Fellowship of Saints and Sinners

Fellowship of Saints and Sinners


The Year in Review

It has been a very full year here at this intersection between God and life, for anyone converted, unconverted or under conversion- and, I might add, the very first full year here!  Here are the highlights, looking back:

In January:

 

February saw:

 

The spring, in addition to the daffodils in our front yard, brought out a couple of my personal favorite posts, among them:

Many of you were helpful in advising me on the use and limits of humor on the darkest day of the church calendar (Good Friday).  And, we had some healthy debate over certain atonement theories that, I suggested, depict God as a beloved oppressor.

With the launch of summer came a fascinating series on the implications of neuroscience for Christian belief, with Stanford neurologist and future FSS faith and science correspondent Saskia de Vries.  That interview will be republished in a new form in The Christian Century- stay tuned!

Fall’s changing colors could just as well have described the variety here at this intersection.  From personal revelations about my experiences as a traveling corporate chaplain and causes of occasional insomnia to a lampoon of Pat Robertson as God’s meteorologist, which morphed into an ongoing series, we enjoyed the colors.

We wrapped up the year and celebrated Advent with a series by our very talented guest photographer Katie Archibald-Woodward, whose pictures will one day be published in National Geographic. (I’m sure.)

Notably, the posts that generated the most comments and your most impassioned opinions revolved around motherhood: Boobie Traps: Breastfeeding in Church and Facebook’s Disappearing Mothers: The New Form of Women’s Self-Effacement?, republished by The Washington Post. These were hands-down the funnest to write.

It was also a very fun privilege to review the books, Messy: God Likes It That Way (A.J. Swoboda) and A Year of Biblical Womanhood (Rachel Held-Evans) for The Episcopal Digital Network.  I’m grateful for A.J. and Rachel and their excellent work.

The saddest posts to write were in response to the senseless evil that plagues our world, calling into question whether a good, loving, all-powerful God is really real.  Here in America, gun massacres at a movie theatre in Aurora, Colorado and, more recently, at an elementary school in Newtown, Connecticut, inspired some prayerful soul searching and reflection; a photo taken of a child dying from starvation only a stone’s throw away from a U.N. food camp sparked “An Agnostic Christian’s Valentine’s Day Prayer.”  The picture still haunts me.

All along the way, you graciously indulged my tastes in music and even a few amateur attempts at poetry.

We laughed, cried, fumed and shared life together.

And, you tuned in from all around the world: my live feed showed regular visits from a broad, eclectic bunch of fellow saints and sinners- not only from the Big Apple to San Francisco in this country, but representing every continent (okay, maybe not Antarctica).  Knowing you join me here is the thing that keeps me writing…for both of us.  It’s the thing that, next to a strong cup of coffee and a very loud alarm clock, wakes me up on most mornings, before the first stirrings of my children and the duties of the day.  And it’s to you that I raise my Ebenezer this last day of 2012, in anticipation of another year of togetherness in our saintly sinfulness and sinful saintliness.  It has been real.  Happy New Year!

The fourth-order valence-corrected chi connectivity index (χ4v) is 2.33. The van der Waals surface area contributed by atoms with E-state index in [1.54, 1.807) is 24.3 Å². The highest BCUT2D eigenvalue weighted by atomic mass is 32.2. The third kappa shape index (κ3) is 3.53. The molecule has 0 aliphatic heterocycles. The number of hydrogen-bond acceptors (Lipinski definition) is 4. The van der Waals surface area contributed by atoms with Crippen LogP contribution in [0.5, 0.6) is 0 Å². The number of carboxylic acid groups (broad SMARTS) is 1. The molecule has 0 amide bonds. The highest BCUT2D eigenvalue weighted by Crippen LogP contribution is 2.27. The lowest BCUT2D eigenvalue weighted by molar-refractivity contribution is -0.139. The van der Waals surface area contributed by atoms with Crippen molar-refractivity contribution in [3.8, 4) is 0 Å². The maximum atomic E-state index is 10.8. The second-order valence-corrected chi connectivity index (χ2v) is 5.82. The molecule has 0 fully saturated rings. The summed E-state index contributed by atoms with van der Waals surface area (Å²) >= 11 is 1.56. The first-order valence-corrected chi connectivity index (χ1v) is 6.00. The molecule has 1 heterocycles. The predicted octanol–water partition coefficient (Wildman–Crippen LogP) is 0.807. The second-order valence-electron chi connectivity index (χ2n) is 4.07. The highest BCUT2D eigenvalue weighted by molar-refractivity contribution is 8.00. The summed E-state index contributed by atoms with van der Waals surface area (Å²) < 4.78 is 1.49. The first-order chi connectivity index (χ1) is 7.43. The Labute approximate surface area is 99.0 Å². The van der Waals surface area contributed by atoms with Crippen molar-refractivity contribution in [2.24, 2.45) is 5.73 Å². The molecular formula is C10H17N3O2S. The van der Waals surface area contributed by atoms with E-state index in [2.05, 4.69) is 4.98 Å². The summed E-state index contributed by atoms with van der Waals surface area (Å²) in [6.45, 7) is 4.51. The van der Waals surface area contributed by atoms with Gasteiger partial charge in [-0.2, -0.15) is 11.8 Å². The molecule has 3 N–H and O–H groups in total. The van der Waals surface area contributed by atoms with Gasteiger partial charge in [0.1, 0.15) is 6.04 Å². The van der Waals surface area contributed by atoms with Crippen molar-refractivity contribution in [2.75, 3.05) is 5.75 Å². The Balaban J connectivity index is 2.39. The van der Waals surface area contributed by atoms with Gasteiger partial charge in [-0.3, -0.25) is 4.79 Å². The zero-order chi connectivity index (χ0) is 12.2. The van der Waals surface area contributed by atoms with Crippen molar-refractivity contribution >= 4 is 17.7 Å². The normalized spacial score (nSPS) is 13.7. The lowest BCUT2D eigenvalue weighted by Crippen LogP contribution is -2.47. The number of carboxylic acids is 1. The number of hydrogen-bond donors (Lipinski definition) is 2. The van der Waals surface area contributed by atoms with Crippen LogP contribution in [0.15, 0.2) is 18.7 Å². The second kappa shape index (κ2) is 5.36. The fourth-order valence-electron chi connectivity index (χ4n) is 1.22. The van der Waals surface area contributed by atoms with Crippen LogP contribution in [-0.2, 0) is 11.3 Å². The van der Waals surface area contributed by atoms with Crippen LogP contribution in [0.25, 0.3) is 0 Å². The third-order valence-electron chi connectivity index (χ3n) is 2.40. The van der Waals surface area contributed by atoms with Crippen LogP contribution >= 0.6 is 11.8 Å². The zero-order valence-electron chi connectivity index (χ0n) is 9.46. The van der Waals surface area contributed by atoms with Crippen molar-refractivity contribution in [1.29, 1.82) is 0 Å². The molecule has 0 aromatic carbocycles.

Previous Posts

Lessons from the Valley of the Shadow of Death
Just over six months ago, a member of our congregation announced he had been diagnosed with pancreatic cancer: Steve Hayner, the outgoing president of Columbia Theological Seminary, and his wife Sharol, have come to be most associated in my mind with joy; yet Steve's announcement could not have been

posted 6:16:41pm Nov. 12, 2014 | read full post »

The Prodigal God—Inspirations from Tim Keller's Book
I've missed you! The challenge of writing for a full-time job is that it can relegate recreational writing to a distant backseat. But I want to keep coming back to this intersection, because I find that when I'm away from it, my capacity to carve out space for reflection and find spiritual breathing

posted 10:04:03am Nov. 01, 2014 | read full post »

The Neuroscience of Temptation
It's been too long. I hope you're enjoying God and life. That next book I'm working on is now evolving into a book about addiction and mental illness—and how churches can and must learn to love and wel

posted 1:52:23am Oct. 14, 2014 | read full post »

Brokenness—as Creative Tension?
This morning a meditation from Paula Ripple's Growing Strong at Broken Places sparks some thoughts about embracing brokenness as the very site where God seeks to form us, like a master po

posted 10:13:15am Oct. 03, 2014 | read full post »

Mental Health Break—The Worship Service To End All Worship Services
It's been a while since we've had a mental health break. As a little bit of comic relief at the start of another work week, this clip from a worship service somewhere in America comes from saint and sinner Paul. The comments from readers are just about as funny as the weird break dancing routine in

posted 2:12:30am Sep. 30, 2014 | read full post »




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